Scaffolding is also used by school teachers. For instance, one way in which teachers use scaffolding is to pause from time to time during their lectures to ask strategic questions to gauge whether students understand. If there are students who do not understand, the teacher will explain the concept in more detail.
Another way some teachers use scaffolding is by pairing less knowledgeable students with more knowledgeable students to complete a task activity together. It is a great way for children to learn and develop social skills. Teachers will often use visual aids and model how to complete a task before letting their students attempt it. There are many more ways teachers make use of scaffolding.
Scaffolding even has a place in high school and college, with teachers and lecturers using it to teach their students. Lecturers will often give their students formative assessment exercises to complete. To help the students successfully complete the exercise, the lecturer will also provide resources such as reading material, examples, and templates.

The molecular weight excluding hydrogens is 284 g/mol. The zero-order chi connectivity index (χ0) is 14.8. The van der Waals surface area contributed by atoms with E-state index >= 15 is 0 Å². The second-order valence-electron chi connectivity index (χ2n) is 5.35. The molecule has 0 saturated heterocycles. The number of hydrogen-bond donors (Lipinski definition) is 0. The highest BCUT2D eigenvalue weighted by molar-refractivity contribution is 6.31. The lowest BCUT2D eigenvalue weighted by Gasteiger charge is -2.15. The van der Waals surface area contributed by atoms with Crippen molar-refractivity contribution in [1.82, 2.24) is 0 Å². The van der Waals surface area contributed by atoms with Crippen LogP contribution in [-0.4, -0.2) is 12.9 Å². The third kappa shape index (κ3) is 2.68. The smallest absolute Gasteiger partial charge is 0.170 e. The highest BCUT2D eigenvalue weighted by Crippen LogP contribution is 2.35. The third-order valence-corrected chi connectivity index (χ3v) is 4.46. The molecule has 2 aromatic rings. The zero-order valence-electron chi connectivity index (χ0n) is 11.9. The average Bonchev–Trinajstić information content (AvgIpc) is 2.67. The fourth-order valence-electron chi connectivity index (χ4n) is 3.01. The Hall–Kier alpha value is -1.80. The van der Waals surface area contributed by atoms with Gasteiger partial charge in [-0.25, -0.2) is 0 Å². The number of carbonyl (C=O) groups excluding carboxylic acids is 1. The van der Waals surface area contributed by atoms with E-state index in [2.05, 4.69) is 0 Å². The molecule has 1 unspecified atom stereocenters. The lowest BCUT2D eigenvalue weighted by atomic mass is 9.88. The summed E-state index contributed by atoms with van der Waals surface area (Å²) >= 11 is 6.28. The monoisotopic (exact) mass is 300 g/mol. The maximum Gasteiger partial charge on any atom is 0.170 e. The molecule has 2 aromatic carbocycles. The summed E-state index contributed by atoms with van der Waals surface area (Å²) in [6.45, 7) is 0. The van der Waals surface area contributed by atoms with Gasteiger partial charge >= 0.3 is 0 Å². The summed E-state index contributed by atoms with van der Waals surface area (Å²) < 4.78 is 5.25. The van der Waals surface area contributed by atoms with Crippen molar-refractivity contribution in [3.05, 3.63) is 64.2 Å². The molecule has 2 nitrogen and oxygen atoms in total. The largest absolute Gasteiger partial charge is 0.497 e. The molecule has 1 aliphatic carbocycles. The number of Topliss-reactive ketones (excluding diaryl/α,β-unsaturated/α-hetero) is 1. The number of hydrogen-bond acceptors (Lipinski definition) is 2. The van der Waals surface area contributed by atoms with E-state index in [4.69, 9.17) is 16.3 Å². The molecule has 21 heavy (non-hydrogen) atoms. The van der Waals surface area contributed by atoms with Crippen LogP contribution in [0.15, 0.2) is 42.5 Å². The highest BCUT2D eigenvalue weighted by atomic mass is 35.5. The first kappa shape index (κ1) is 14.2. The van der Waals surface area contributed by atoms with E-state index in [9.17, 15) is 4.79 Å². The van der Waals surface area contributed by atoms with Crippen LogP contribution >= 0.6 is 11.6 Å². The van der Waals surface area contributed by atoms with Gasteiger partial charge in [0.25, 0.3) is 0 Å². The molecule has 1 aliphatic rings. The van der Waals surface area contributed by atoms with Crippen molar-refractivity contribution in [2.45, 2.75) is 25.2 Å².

Related Reading: How Teachers Deal With Helicopter Parents
What Types Of Scaffolding Are Used To Teach Children?
There are three main types of scaffolding that can be employed:
Sensory scaffolding uses physical objects and visual aids to teach children. For instance, instead of just verbally describing an apple, we could show our children a picture or video of an apple or, better yet, offer them an actual apple to see, feel, and eat.
With graphic scaffolding, teaching aids such as charts, graphic organizers, tables, and infographics are used to teach children. Graphic scaffolding is a great way to help us teach our children about workflows and conceptual ideas.